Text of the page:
In 2016, over 300,000 people fleeing wars, persecution, poverty and insecurity attempted to cross the Mediterranean in search of safety and refuge, according to UNHCR, the UN refugee agency.
2016 was the deadliest on record: 4,581 men, women and children died attempting to cross from North Africa to Europe. Of the 181,436 people who arrived safely in Italy after being rescued at sea, the vast majority had embarked in Libya. None would have made it to safety without rescue.
During the year, MSF teams were on board three specially equipped search and rescue boats: the Dignity I, a 50-metre vessel with the capacity to take 400 people on board, and a crew of 19 MSF staff; the Bourbon Argos, a 68.8-metre vessel with the capacity for 700 people, and a crew of 11 MSF and 15 non-MSF staff; and the MS Aquarius, a 77-metre vessel run in partnership with SOS MEDITERRANEE, with the capacity for 500 people. All three boats actively searched for boats in distress in international waters north of Libya.
Between late April, when the first boat, Dignity I, was launched, and the end of the year, teams rescued 21,603 refugees, asylum seekers and migrants and assisted 8,969 more in over 200 operations.
Medical teams onboard treated violence-related injuries linked to detention, torture and other ill-treatment, including sexual violence, that people experienced in Libya. Medics treated skin diseases, dehydration, hypothermia, scabies and serious injuries such as chemical burns caused by fuel mixing with sea water in the boats. Pregnant women were cared for by midwives onboard and several babies were born safely at sea. Lifesaving emergency care was also provided in emergency rooms on the boats or through medical evacuations, when needed.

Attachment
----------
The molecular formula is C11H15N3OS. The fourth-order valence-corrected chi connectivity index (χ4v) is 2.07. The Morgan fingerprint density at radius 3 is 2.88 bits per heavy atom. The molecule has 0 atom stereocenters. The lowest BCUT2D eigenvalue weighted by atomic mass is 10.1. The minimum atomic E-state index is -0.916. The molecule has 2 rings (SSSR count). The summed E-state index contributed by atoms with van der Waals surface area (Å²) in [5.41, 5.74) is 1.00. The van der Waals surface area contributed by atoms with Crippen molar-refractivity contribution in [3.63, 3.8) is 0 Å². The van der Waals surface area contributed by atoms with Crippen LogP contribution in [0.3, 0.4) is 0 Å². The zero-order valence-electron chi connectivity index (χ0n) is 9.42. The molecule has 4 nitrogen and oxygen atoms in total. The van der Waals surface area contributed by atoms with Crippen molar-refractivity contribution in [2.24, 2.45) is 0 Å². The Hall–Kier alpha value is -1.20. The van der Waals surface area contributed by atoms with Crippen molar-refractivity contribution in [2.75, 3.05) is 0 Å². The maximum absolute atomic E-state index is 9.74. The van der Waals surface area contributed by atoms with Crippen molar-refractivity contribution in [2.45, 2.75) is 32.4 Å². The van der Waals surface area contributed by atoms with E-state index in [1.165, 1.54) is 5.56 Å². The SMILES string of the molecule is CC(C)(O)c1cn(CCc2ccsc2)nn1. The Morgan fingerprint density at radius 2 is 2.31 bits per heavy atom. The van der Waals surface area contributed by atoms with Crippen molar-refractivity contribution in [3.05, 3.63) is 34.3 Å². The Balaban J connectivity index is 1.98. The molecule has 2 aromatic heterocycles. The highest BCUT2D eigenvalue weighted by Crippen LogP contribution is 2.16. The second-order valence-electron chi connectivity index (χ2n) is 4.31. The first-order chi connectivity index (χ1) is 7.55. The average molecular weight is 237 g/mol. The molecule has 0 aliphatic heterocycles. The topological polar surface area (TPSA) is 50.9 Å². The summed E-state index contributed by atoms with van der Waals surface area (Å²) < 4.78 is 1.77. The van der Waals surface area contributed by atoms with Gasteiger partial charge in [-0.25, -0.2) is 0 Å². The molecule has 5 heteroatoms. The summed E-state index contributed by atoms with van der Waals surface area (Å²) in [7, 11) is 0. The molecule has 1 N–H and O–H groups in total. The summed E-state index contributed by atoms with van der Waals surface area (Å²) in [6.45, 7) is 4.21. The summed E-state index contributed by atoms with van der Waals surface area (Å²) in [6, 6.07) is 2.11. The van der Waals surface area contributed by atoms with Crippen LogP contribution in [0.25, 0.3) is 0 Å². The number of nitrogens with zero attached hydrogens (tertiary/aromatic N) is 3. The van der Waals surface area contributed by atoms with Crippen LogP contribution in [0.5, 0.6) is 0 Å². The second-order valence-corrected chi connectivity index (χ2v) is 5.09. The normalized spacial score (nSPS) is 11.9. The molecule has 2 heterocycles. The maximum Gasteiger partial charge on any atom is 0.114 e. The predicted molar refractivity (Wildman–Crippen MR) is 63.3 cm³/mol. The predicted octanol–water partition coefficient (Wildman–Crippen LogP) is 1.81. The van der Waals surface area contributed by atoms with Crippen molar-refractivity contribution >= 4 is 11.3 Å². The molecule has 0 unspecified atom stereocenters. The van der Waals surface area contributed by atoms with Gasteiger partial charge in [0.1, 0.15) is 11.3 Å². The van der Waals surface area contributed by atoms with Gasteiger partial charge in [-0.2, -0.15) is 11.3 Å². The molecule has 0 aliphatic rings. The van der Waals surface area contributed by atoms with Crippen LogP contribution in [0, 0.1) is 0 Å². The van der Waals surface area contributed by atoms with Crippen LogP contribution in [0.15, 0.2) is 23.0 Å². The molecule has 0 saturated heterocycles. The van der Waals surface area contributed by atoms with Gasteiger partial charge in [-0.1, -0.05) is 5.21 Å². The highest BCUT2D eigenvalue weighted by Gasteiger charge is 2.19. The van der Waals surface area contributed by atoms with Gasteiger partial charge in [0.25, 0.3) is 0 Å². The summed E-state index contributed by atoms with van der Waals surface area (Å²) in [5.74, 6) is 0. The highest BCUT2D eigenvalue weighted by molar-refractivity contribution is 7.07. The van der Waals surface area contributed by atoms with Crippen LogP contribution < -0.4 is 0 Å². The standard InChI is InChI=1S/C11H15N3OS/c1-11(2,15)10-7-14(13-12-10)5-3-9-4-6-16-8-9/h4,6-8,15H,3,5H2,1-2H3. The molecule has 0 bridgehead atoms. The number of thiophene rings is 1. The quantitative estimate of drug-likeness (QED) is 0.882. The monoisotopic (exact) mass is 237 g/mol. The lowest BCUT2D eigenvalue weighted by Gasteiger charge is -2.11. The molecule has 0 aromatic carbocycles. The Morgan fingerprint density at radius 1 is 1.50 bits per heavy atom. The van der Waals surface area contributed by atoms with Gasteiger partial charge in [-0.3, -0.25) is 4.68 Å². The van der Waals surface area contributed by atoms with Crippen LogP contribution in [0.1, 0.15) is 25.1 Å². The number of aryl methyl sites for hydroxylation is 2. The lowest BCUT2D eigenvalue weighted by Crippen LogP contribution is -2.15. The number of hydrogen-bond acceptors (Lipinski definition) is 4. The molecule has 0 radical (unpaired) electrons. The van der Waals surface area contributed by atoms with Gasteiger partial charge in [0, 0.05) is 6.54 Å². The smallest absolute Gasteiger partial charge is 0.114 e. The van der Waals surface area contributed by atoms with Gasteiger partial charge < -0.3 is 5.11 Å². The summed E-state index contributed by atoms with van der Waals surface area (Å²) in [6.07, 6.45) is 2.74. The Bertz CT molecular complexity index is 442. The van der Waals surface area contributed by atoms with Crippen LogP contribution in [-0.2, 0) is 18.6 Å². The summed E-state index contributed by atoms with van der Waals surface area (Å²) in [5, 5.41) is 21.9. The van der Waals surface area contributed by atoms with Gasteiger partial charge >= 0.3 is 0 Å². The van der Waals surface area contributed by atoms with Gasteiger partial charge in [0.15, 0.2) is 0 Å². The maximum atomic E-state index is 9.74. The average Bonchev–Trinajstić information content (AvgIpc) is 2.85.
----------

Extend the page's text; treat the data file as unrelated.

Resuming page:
People continued to try to cross the Mediterranean even as winter approached. From October onwards, MSF in collaboration with SOS MEDITERRANEE, ran the only NGO boat continuously carrying out search and rescue in this stretch of sea
Despite harsh weather conditions, in the first three months of 2016, 151,452 people made the eastern crossing from Turkey to the Greek islands, the largest number landing on Lesbos. During the same period, 366 men, women and children lost their lives in the Aegean Sea.
MSF provided assistance to boats in distress off the coast of Lesbos until June, when the drop in arrivals meant that the team’s presence was no longer required. Between December 2015 and March 2016, the MSF-Greenpeace rescue operation assisted more than 18,117 people in 361 interventions.
MSF medical teams also treated people on disembarkation and referred 30 individuals to hospital for further assistance, mainly for trauma-related injuries.
No. staff in 2016: 19 | Expenditure: €10.4 million | @MSF_Sea